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I am looking at the section "Motivation" for the Wikipedia entry on "open sets": and I am not sure it is doing such a good object of motivating open sets, as opposed to closed sets.

I quote: "Intuitively, an open set provides a method to distinguish two points. For example, if about one point in a topological space there exists an open set not containing another (distinct) point, the two points are referred to as topologically distinguishable. In this manner, one may speak of whether two subsets of a topological space are "near" without concretely defining a metric on the topological space. Therefore, topological spaces may be seen as a generalization of metric spaces."

It seems to me (I am sure this is too naive) that I could equally well distinguish two points by using closed sets instead of opens. What am I missing? What is so crucial about opens that closed sets don't have/do?

Update: I get the feeling that maybe opens are "less precise" than closed sets, in the sense that the boundary of a set, that the closed sets have, is an object with a rather precise "position". Opens seem to avoid having to be that precise about anything - I know this is vague. It might even be wrong, but it seems like it could be a useful intuition to differentiate opens and closeds? Or not?

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See this:… – Michael Greinecker Aug 12 '13 at 21:47

You could just as well define your topology by defining the closed sets, demanding that your space and the empty set be closed, and that arbitrary intersections and finite unions of closed sets are closed. Since open sets are the complements of closed sets, this would then give us the open sets, and define the exact same topology.

For a more pedagogic or philosophical answer, see this mathoverflow thread for some good discussion on the motivation/interpretation of open sets:

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Since closed sets are, by definition, exactly those whose complements are open, we could do everything just as well by speaking about closed sets instead of open ones. The fact that open sets are the most common way to define a topology is purely conventional.

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OK - so when opens are used in talking about continuous functions, I can replace them with closed sets and not lose anything? – Frank Aug 12 '13 at 19:49
@Frank: Not word for word, of course, but you can reword the definitions to have the same content but uses "closed" as a primitive concept rather than "open". – Henning Makholm Aug 12 '13 at 19:52
But then - why do we bother distinguishing these 2 kinds of sets at all? I mean, is there a point/a theorem... that works for opens but not for closeds? This distinction must be more than pure "botany"? – Frank Aug 12 '13 at 19:58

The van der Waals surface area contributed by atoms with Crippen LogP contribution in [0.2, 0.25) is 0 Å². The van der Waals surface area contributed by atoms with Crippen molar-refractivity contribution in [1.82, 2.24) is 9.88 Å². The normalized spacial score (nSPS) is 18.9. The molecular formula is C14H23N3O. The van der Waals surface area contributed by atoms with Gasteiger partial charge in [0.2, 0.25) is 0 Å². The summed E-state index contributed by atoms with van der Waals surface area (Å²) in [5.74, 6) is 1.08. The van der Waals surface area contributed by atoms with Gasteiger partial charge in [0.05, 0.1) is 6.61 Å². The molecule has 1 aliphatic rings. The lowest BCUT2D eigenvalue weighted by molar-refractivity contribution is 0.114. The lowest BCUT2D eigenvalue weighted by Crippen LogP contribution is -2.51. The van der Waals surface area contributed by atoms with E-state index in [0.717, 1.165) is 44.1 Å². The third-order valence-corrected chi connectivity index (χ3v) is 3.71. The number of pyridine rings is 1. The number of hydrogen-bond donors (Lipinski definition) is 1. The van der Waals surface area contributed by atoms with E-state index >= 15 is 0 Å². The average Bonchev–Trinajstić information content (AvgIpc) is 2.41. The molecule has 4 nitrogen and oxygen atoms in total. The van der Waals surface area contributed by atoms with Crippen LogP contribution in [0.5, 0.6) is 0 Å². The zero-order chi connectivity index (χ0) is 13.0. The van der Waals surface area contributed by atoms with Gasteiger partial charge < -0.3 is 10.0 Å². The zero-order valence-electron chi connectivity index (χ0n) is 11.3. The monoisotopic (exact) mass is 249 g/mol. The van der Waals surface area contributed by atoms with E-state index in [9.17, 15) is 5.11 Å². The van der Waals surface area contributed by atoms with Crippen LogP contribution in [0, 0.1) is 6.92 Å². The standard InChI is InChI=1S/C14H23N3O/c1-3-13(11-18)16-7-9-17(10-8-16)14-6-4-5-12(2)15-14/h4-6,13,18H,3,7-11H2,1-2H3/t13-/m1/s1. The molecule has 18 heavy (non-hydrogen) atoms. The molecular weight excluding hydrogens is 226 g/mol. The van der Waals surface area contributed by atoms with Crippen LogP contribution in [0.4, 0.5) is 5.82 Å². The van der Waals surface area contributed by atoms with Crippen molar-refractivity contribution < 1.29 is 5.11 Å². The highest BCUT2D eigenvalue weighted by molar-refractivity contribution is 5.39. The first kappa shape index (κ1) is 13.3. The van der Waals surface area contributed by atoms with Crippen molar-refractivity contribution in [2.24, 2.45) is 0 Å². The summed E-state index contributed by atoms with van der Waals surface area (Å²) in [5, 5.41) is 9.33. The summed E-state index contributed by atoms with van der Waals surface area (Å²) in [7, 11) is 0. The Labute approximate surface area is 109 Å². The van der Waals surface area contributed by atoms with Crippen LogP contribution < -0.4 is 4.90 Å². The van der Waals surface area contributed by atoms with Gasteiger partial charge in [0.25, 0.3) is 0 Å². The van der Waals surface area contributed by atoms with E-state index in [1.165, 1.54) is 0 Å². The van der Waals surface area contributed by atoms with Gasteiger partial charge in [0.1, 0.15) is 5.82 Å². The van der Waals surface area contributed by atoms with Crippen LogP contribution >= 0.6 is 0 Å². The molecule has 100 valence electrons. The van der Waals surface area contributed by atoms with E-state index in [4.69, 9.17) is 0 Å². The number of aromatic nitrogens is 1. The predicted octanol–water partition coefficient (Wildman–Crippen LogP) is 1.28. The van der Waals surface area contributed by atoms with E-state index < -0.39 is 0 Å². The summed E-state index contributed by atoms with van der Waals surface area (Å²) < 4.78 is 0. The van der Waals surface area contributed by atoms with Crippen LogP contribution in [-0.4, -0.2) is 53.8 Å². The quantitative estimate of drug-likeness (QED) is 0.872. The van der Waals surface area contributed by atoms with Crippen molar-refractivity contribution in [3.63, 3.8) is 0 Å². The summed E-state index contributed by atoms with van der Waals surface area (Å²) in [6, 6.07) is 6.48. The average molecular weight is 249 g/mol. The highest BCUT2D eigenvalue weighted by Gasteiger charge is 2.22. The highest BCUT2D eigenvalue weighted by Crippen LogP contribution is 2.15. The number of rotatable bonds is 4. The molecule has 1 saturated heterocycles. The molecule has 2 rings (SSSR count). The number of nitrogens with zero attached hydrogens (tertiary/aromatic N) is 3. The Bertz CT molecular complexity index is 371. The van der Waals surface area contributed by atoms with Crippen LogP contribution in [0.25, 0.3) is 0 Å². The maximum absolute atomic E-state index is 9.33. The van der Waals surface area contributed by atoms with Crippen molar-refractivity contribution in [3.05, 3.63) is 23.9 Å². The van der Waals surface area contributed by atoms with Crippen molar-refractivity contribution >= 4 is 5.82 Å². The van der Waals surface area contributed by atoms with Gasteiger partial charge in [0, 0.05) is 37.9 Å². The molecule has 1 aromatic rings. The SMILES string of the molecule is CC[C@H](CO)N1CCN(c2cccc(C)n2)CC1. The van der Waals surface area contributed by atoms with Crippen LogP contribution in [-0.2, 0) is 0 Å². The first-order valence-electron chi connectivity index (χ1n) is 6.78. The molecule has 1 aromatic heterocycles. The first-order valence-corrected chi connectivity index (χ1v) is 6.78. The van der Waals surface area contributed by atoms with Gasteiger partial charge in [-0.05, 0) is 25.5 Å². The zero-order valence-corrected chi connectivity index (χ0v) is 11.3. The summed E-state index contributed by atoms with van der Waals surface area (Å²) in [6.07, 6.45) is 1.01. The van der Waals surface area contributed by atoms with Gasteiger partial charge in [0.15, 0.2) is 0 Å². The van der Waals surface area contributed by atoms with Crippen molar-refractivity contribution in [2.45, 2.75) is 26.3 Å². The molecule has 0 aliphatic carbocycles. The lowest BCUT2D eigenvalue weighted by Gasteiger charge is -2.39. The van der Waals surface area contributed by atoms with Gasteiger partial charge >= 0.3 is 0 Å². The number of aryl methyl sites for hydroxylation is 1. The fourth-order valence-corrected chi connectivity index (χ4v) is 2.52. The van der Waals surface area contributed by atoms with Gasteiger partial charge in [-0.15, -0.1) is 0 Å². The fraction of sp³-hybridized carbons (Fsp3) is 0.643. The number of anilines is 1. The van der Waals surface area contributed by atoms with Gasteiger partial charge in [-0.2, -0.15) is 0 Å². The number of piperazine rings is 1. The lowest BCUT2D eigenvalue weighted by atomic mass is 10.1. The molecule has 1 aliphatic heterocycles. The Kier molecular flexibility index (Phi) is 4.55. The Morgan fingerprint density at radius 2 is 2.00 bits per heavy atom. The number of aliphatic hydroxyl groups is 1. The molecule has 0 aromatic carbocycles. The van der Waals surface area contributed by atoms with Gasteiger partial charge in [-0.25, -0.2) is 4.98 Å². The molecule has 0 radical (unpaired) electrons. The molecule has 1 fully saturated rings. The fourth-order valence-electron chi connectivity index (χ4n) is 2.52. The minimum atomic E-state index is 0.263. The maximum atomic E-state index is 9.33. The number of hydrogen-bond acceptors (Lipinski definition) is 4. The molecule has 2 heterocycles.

You have to distinguish them, because they have different properties. The properties are in some sense complementary, since closed sets are the (set-wise) complements of open sets, but they're still different. For example, arbitrary unions of open sets are open, but infinite intersections need not be. For closed sets, the opposite is true: arbitrary intersections of closed sets are closed, but infinite unions need not be. This duality is because a union of closed sets is a union of complement of open sets, which is the complement of an intersection of open sets. – Donkey_2009 Aug 12 '13 at 20:50
@Kaz: You're misunderstanding. It's not that an open set and a closed set differ in this respect, it's that the properties of openness and closedness differ in this respect. More explicitly . . . let the property "is an open set" be denoted O, and the property "is a closed set" be denoted C. Then O is closed under union and under finite intersection (but not arbitrary intersection), and C is closed under intersection and under finite union (but not arbitrary union). So these properties have different properties; they are distinguishable. – ruakh Aug 13 '13 at 0:38

Your intuition about the "fuzziness" of open sets is correct.

Inuitively, if $U$ is an open set in the topological space $X$ and $x \in U$, then $U$ necessarily contains any other point in $X$ that is "near enough" to $x$.

Now this statement has a precise meaning in a metric space: in that setting, "near enough" means "within distance $\epsilon$" for some $\epsilon > 0$", and then the preceding statement becomes the definition of an open subset of a metric space. In a general topological space, open sets are what provide the sense of "nearness", so the preceding statement is circular at best, but it is still what you should keep in mind. You should contrast it with closed sets: if $x$ is a point on the boundary of a closed set $F$, then there will be points in $X$ that come as close as you like to $x$ but are not in $F$ (the points on the "other side of the boundary" to $F$, intuitively speaking: think of the end-points of a closed interval, or a point on the boundary of a closed disk).

The preceding discussion is purely intuitive: to really see how the definitions of closed and open sets are used you have to get a little further in your study of topology and see the technical way in which these notions are used. If you haven't already done so, it can be good to start with the metric space case: then the open and closed subsets are defined in terms of the metric, as is the concept "sufficiently close to $x$", and the above intuitions become precise.
Then, in your study, you will see that lots of concepts can be defined, and that lots of theorems can be proved, purely in terms of open and closed subsets, without having to explicitly refer to the metric. (E.g. the definitions and basic properties of continuity, convergence, compactness, connectedness, etc.) At this point it will seem natural to abstract out the properties of open and closed sets, without using the crutch of a metric to define them.